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Darien pummeled by Sandy

Updated 3:44 pm, Tuesday, October 30, 2012

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  • In her wake, Hurricane Sandy littered Darien with fallen trees, like this on Mansfield Avenue that hangs over the wires. Photo: Contributed
    In her wake, Hurricane Sandy littered Darien with fallen trees, like this on Mansfield Avenue that hangs over the wires. Photo: Contributed

 

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Hurricane Sandy hit Darien hard with major wind gusts as well as widespread flooding and leaving a majority of the town without power.

According to Police Detective John Murphy at the Emergency Operations Center, the town experience flooding in many areas of town, including Tokeneke, Goodwives River, Long Neck Point Road, Rings End Road and Nearwater Lane.

"Last night's [flooding] was about 2 feet higher than what we had at noon, and that was higher than what they normally would get," Murphy said on Tuesday.

As Sandy ramped up in early evening hours, about 75 families took refuge at the shelter at Darien High School.

"It was a little noisy, and we couldn't turn the lights off because we were on a generator, but everyone cooperated very well and everyone basically fell asleep," said Sandra Volin, who was the volunteer in charge of the shelter throughout the night.

By Tuesday morning, only a handful of families were left inside the shelter as the rest went back to their homes, with most of them not knowing if their properties suffered any damage.

"They may not have power, but they were free to go," Volin said.

On Tuesday, numerous roads were closed and blocked off because of fallen trees, including Sedgwick Avenue, Mansfield Avenue, Stephen Mather Road, Leroy Avenue, Brookside Road, Talmadge Hill Road and Rings End Road. One downed tree crushed a car on Mansfield Avenue but managed to miss the house.

According to Marc McEwan of the EOC, there are at least 30 homes throughout town that are extensively damaged and some are even inhabitable because of tree damage.

One Darien resident, Lisa Adams, had at least five trees down on her property as well as one resting against the chimney. The tree did not crash into the house. There was also a tree across her street that blocked her house in.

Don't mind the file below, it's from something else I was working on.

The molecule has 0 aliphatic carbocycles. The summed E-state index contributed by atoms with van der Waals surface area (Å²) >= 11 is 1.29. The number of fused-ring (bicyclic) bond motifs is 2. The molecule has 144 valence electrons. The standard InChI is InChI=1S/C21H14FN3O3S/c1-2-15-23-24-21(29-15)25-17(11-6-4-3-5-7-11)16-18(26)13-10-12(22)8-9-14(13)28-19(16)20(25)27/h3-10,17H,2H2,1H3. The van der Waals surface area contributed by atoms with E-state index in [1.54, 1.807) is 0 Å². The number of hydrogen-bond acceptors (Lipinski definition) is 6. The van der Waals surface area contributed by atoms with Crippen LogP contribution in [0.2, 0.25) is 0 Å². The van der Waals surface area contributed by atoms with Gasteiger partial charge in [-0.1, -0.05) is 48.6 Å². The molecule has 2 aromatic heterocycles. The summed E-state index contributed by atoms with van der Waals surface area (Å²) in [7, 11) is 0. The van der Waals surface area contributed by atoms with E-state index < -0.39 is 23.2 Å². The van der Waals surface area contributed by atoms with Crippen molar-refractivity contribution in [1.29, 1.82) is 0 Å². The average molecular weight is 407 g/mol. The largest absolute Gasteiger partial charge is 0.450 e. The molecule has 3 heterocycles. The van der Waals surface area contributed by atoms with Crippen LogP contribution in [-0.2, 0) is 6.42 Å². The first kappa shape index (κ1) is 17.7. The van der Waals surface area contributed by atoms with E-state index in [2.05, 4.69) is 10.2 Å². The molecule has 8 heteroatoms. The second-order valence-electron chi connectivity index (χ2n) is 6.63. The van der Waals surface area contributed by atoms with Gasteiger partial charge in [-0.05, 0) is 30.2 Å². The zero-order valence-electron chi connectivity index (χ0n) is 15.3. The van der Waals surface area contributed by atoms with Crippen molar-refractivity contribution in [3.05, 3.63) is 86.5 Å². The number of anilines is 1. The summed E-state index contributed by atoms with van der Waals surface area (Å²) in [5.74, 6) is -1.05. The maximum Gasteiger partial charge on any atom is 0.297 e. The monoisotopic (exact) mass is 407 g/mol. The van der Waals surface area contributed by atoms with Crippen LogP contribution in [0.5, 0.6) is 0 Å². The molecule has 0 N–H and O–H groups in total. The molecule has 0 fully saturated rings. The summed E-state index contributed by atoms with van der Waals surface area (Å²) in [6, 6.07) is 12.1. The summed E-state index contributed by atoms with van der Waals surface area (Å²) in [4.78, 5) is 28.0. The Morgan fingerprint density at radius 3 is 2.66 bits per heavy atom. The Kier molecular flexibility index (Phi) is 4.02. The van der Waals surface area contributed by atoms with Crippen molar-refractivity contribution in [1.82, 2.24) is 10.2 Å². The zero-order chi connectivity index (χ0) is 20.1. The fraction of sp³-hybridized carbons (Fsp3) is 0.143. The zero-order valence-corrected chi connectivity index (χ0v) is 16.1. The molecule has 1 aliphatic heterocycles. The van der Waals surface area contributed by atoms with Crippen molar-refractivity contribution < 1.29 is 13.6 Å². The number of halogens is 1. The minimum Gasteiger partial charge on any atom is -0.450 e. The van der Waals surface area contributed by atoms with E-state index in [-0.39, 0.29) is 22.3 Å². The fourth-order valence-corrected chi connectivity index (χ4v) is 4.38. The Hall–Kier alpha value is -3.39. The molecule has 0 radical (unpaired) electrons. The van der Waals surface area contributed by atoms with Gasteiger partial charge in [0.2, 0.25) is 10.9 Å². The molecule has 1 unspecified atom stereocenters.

On Twitter, she tweeted, "It will take weeks to get power and passable roads. It's astounding how much damage."

Numerous trees are suspended on telephone wires or covering half the road. There was tree debris, like small branches and leaves, that littered practically every road in Darien. Getting in and out of Darien is extremely difficult. Because of the power outage, most of the traffic lights are out on the Post Road. According to Connecticut Light & Power, 88 percent of Darien customers are powerless, as late Tuesday afternoon.

First Selectman Jayme Stevenson advises Darien residents to stay indoors while town crews assess damage and try to begin restoration. She said the sewer pump stations are operational, and residents may use the sanitary system, but she advised that they to stay away from the public beaches and that it "will be unsafe to have outdoor Halloween activities."

Police have also advised residents to stay away from all downed wires, which remain energized.

One resident of Dubois Street, who hesitant to provide his name, said Hurricane Sandy wasn't as bad as Irene of a year ago in many ways.

"There weren't as much rain and the winds weren't quite as bad," said the resident, who was currently without power but didn't plan to leave his home. He said the longest he's been without power in Darien was 48 hours, so he wasn't worried.

A large tree in the resident's back yard broke in half and destroyed his patio furniture, but the resident said the damage was minimal compared to what it could have been.

During the peak hours of the storm, Darien called in the Connecticut National Guard and the Manchester Dive Rescue Team because the flooding was much worse than predicted.

Darien schools are closed Tuesday and Wednesday, and Town Hall was closed on Tuesday.

mdavis@bcnnew.com; 203-972-4407; twitter.com/megdariennews